Granville Street south of the bridge to downtown, and Granville Island  (under the same bridge) offer a huge array of shops, galleries, and restaurants. (Theatres, too, when there's no pandemic.)

You can drive there in under ten minutes, but there is good reason to walk.  A seaside ramble will take you past the Maritime Museum and Museum of Vancouver at Vanier Park.  Watch for eagles  perched on the tops of trees.  Vanier Park is home to Bard on the Beach, our summer theatre festival, and the H.R. MacMillan Space Centre. Sadly, Bard is dark this summer (2020) but we hope to see it up and running in 2021.

As you approach Granville Island, you're likely to see herons wading at the water's edge.  Most days you'll spot a harbour seal or two, especially if someone is cleaning a salmon by the boat rental dock.

Formerly an industrial area, Granville Island hosts a vibrant range of commercial, artistic and educational activities - from marina to cement plant to glass-blower to sake maker to arts school for young folk.

Though the public food market is the heart, such is the variety of retail opportunities on the island that you can leave with a clown nose or a yacht.


The sea wall carries on all the way around False Creek and on to Stanley Park.  As a short cut,  you can catch a little ferry to the Aquatic Centre, or Yaletown and other stops further east on False Creek.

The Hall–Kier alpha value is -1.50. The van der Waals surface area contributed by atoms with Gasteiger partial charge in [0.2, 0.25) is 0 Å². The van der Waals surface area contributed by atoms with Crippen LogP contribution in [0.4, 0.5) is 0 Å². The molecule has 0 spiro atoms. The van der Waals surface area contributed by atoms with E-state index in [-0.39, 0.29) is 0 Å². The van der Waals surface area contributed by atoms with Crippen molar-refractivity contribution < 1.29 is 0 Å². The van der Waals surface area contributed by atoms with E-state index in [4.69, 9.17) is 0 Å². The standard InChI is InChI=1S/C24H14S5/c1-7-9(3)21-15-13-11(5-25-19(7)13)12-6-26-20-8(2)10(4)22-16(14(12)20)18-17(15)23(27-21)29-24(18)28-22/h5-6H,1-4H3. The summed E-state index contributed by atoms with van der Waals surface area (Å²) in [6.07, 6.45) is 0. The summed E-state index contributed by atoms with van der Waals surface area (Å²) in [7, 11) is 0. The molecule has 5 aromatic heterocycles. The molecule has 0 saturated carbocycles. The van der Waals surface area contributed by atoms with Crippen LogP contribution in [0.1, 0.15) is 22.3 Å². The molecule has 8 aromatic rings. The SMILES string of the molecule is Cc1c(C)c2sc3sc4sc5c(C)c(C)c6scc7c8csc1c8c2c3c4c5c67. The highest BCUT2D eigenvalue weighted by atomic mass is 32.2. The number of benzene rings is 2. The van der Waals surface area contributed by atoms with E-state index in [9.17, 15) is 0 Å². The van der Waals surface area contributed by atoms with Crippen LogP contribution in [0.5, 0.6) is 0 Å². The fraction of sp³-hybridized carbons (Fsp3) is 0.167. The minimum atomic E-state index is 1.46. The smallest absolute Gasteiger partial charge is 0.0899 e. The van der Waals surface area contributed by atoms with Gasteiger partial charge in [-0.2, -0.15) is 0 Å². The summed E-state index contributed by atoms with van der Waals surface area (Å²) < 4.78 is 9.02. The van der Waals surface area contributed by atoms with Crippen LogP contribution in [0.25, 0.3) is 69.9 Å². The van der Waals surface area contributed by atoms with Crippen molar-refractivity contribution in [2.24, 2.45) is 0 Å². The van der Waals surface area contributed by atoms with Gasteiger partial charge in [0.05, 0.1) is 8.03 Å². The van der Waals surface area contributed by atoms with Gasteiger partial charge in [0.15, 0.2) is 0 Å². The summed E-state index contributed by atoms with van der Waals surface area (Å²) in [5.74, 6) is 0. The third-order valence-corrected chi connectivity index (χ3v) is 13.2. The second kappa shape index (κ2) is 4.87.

For dining on the island, The Sandbar, Bridges, Edible Canada at the Market, Dockside Restaurant, Backstage Lounge, The Keg, Tony's Fish & Oyster Cafe and the Vancouver Fish Company are all licensed restaurants.  Many other eateries abound in the area.

Two microbreweries, a distillery and a sake maker operate on Granville Island.



The Arts Club's Stanley Theatre on Granville Street and its venue on Granville Island combine with the four other stages that call the island home to form the greatest concentration of live theatre in the city.  We hope to see them back in action in 2021.

Art galleries line Granville Street and artists and craftspeople of every description work in their studios on Granville Island.  

In the other direction, Jericho Park is home to Vancouver's annual Folk Music Festival (sadly, not in 2020).

The diminutive Hastings Mill Store Museum, Vancouver's oldest building, is a few blocks west along the water.

Jericho and Spanish Banks beaches are a mile and a half or so west of the Corkscrew Inn.  They offer swimming, kayaking, sailing and wind surfing in summer, beachcombing year-round, and awesome views of the North Shore mountains, Stanley Park, and the downtown highrises.

 And then there's Wreck Beach, for total sunbathing, but we don't have a photo.